The sale was arranged through – according to Italian media – another businessman, Gianluigi Torzi. Torzi reportedly earned 10 million euros from his participation.
In early 2019, Becciu's replacement as sostituto, Archbishop Edgar Peña Parra, became aware of the details of the deal and sought advice from Rene Brülhart, then the head of the Vatican's Financial Information Authority.
Vatican Gendarmes executed a raid at the Secretariat of State and AIF offices on Oct. 1 as part of an investigation related to the investment. Five people were suspended as a result, including two Secretariat employees listed as directors of the Vatican's UK holding company now managing the building investment, London 60 SA Ltd.
A director of London 60 SA Ltd charged with leading the development project is Luciano Capaldo, a UK resident and UK-Itallian citizen. Capaldo was originally registered with Companies House in London as a Vatican citizen, raising still-unanswered questions about why the Secretariat of State might have conferred Vatican citizenship on a layman living in London.
Capldo himself has several business links to Torzi. FEG International Assets, a Luxembourg based company formerly run by Torzi, is a major investor in Capaldo's Italian architecture and development company, Imvest, which was raided by Italian financial authorities in May 2018 on charges of preparation and submission of false budgets.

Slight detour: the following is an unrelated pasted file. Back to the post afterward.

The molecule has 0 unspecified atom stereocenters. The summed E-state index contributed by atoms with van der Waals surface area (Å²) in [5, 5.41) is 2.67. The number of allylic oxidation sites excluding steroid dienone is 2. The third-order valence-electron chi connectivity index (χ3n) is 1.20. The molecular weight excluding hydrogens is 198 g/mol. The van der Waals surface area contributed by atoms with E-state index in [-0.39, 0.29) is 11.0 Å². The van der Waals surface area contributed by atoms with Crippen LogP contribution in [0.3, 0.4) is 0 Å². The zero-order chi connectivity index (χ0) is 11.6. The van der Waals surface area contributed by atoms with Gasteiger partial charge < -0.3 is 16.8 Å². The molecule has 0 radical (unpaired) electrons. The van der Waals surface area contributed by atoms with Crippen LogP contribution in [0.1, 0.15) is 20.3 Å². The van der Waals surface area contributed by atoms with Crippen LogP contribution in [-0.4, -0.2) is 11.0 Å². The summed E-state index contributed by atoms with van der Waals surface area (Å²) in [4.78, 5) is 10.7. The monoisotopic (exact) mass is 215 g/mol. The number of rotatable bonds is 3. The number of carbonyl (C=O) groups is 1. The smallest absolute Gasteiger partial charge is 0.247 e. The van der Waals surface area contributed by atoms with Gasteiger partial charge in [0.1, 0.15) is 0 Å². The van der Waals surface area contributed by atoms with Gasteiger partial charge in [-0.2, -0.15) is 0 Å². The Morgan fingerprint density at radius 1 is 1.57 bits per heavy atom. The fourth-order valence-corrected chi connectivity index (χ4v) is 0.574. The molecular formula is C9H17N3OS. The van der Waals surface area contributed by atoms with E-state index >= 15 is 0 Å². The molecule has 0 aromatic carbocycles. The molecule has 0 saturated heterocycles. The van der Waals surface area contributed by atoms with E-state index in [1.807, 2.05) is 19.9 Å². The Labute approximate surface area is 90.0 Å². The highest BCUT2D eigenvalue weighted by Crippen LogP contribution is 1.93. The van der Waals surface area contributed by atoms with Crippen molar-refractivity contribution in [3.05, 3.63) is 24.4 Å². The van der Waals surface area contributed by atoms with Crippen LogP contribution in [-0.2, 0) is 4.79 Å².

FEG and Torzi were named recently in a commercial fraud suit in London's High Court. Also named as respondents in the suit was Odikon Services PLC, of which Torzi and Capaldo were also directors. Odikon, currently suspended by the UK's Financial Conduct Authority, is a major shareholder in Meti Capital, which is itself the major shareholder in Imvest.
During a recent in press conference, Pope Francis was asked about the London investment. While confirming that he had personally authorized the October raids, he emphasised that proof of corrupt or illegal activity was "not yet clear," before concluding that "it passed what passed: a scandal,"
"They have done things that do not seem clean," the pope said. Last week, the Holy See press office confirmed that several investments and funds used by the Secretariat of State were under investigation.
"Lines of enquiry which may help clarify the position of the Holy See with respect to the aforementioned funds and any others, are currently being examined by the Vatican judiciary, in collaboration with the competent authorities," a statement said.
Ed. note: CNA has removed portions of this story that relied on the reports of others but could not be independently verified.
Ed Condon is a canon lawyer and worked as Catholic News Agency's Washington DC editor until December 2020.